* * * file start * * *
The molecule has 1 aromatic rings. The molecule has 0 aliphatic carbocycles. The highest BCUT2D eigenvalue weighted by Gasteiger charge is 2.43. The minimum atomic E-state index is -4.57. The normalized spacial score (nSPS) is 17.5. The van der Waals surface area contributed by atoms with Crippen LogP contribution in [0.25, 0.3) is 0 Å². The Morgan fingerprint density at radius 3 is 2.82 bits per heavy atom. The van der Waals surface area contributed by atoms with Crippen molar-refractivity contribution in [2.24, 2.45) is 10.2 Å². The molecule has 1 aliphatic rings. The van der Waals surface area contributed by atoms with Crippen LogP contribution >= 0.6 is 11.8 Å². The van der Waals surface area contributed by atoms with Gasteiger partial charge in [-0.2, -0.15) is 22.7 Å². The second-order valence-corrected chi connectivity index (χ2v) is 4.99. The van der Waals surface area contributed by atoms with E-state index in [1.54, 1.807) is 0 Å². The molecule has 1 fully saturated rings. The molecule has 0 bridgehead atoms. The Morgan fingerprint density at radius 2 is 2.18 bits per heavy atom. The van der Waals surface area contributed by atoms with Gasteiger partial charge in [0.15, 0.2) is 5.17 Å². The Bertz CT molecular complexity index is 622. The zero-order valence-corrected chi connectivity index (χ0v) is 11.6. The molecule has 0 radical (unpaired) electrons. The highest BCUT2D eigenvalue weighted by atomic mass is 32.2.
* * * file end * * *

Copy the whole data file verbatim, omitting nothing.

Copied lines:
The molecule has 1 aromatic rings. The molecule has 0 aliphatic carbocycles. The highest BCUT2D eigenvalue weighted by Gasteiger charge is 2.43. The minimum atomic E-state index is -4.57. The normalized spacial score (nSPS) is 17.5. The van der Waals surface area contributed by atoms with Crippen LogP contribution in [0.25, 0.3) is 0 Å². The Morgan fingerprint density at radius 3 is 2.82 bits per heavy atom. The van der Waals surface area contributed by atoms with Crippen molar-refractivity contribution in [2.24, 2.45) is 10.2 Å². The molecule has 1 aliphatic rings. The van der Waals surface area contributed by atoms with Crippen LogP contribution >= 0.6 is 11.8 Å². The van der Waals surface area contributed by atoms with Gasteiger partial charge in [-0.2, -0.15) is 22.7 Å². The second-order valence-corrected chi connectivity index (χ2v) is 4.99. The van der Waals surface area contributed by atoms with E-state index in [1.54, 1.807) is 0 Å². The molecule has 1 fully saturated rings. The molecule has 0 bridgehead atoms. The Morgan fingerprint density at radius 2 is 2.18 bits per heavy atom. The van der Waals surface area contributed by atoms with Gasteiger partial charge in [0.15, 0.2) is 5.17 Å². The Bertz CT molecular complexity index is 622. The zero-order valence-corrected chi connectivity index (χ0v) is 11.6. The molecule has 0 radical (unpaired) electrons. The highest BCUT2D eigenvalue weighted by atomic mass is 32.2.